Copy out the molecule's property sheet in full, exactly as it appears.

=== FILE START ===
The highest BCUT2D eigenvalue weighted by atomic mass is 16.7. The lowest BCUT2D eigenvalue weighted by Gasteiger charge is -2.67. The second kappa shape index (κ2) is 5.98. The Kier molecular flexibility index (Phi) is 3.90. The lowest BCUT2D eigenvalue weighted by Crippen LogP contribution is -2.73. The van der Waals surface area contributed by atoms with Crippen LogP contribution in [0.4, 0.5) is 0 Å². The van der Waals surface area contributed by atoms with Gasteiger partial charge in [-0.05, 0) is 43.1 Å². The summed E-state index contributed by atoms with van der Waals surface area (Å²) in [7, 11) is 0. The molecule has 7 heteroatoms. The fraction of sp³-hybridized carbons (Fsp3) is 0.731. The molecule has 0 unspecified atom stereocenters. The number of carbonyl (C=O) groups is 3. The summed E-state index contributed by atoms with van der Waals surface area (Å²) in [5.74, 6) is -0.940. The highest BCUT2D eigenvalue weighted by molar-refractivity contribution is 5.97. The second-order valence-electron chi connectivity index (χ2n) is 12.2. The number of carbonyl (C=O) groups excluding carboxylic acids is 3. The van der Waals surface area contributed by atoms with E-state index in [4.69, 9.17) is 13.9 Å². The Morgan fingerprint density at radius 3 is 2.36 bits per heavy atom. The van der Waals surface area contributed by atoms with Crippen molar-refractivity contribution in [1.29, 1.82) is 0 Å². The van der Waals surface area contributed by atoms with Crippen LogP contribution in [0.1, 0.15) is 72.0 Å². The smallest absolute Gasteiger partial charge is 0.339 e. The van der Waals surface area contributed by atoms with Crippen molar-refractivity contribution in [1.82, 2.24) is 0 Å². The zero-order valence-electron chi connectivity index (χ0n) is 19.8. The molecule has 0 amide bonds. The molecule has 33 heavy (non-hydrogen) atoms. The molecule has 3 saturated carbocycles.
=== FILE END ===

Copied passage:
The highest BCUT2D eigenvalue weighted by atomic mass is 16.7. The lowest BCUT2D eigenvalue weighted by Gasteiger charge is -2.67. The second kappa shape index (κ2) is 5.98. The Kier molecular flexibility index (Phi) is 3.90. The lowest BCUT2D eigenvalue weighted by Crippen LogP contribution is -2.73. The van der Waals surface area contributed by atoms with Crippen LogP contribution in [0.4, 0.5) is 0 Å². The van der Waals surface area contributed by atoms with Gasteiger partial charge in [-0.05, 0) is 43.1 Å². The summed E-state index contributed by atoms with van der Waals surface area (Å²) in [7, 11) is 0. The molecule has 7 heteroatoms. The fraction of sp³-hybridized carbons (Fsp3) is 0.731. The molecule has 0 unspecified atom stereocenters. The number of carbonyl (C=O) groups is 3. The summed E-state index contributed by atoms with van der Waals surface area (Å²) in [5.74, 6) is -0.940. The highest BCUT2D eigenvalue weighted by molar-refractivity contribution is 5.97. The second-order valence-electron chi connectivity index (χ2n) is 12.2. The number of carbonyl (C=O) groups excluding carboxylic acids is 3. The van der Waals surface area contributed by atoms with E-state index in [4.69, 9.17) is 13.9 Å². The Morgan fingerprint density at radius 3 is 2.36 bits per heavy atom. The van der Waals surface area contributed by atoms with Crippen molar-refractivity contribution in [1.29, 1.82) is 0 Å². The van der Waals surface area contributed by atoms with Crippen LogP contribution in [0.1, 0.15) is 72.0 Å². The smallest absolute Gasteiger partial charge is 0.339 e. The van der Waals surface area contributed by atoms with Crippen molar-refractivity contribution in [1.82, 2.24) is 0 Å². The zero-order valence-electron chi connectivity index (χ0n) is 19.8. The molecule has 0 amide bonds. The molecule has 33 heavy (non-hydrogen) atoms. The molecule has 3 saturated carbocycles.